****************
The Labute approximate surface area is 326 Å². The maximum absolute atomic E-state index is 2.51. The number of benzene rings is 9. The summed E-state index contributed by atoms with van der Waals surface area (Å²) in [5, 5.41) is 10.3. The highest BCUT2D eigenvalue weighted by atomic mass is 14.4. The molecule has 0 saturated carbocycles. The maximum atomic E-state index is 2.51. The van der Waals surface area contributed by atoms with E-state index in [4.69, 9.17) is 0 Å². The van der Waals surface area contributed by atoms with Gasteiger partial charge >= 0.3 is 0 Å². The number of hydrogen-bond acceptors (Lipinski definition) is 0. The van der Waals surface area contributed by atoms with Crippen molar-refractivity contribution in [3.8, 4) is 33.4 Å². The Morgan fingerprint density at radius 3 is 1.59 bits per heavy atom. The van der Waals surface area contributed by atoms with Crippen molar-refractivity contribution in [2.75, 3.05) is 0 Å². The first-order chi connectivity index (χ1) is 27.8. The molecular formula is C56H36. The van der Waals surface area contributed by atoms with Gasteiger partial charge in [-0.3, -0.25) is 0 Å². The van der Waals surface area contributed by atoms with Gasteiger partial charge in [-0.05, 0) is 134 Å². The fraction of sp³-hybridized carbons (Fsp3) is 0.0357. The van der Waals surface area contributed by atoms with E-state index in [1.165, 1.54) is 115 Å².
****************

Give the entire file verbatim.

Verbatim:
The Labute approximate surface area is 326 Å². The maximum absolute atomic E-state index is 2.51. The number of benzene rings is 9. The summed E-state index contributed by atoms with van der Waals surface area (Å²) in [5, 5.41) is 10.3. The highest BCUT2D eigenvalue weighted by atomic mass is 14.4. The molecule has 0 saturated carbocycles. The maximum atomic E-state index is 2.51. The van der Waals surface area contributed by atoms with E-state index in [4.69, 9.17) is 0 Å². The van der Waals surface area contributed by atoms with Gasteiger partial charge >= 0.3 is 0 Å². The number of hydrogen-bond acceptors (Lipinski definition) is 0. The van der Waals surface area contributed by atoms with Crippen molar-refractivity contribution in [3.8, 4) is 33.4 Å². The Morgan fingerprint density at radius 3 is 1.59 bits per heavy atom. The van der Waals surface area contributed by atoms with Crippen molar-refractivity contribution in [2.75, 3.05) is 0 Å². The first-order chi connectivity index (χ1) is 27.8. The molecular formula is C56H36. The van der Waals surface area contributed by atoms with Gasteiger partial charge in [-0.3, -0.25) is 0 Å². The van der Waals surface area contributed by atoms with Gasteiger partial charge in [-0.05, 0) is 134 Å². The fraction of sp³-hybridized carbons (Fsp3) is 0.0357. The van der Waals surface area contributed by atoms with E-state index in [1.165, 1.54) is 115 Å².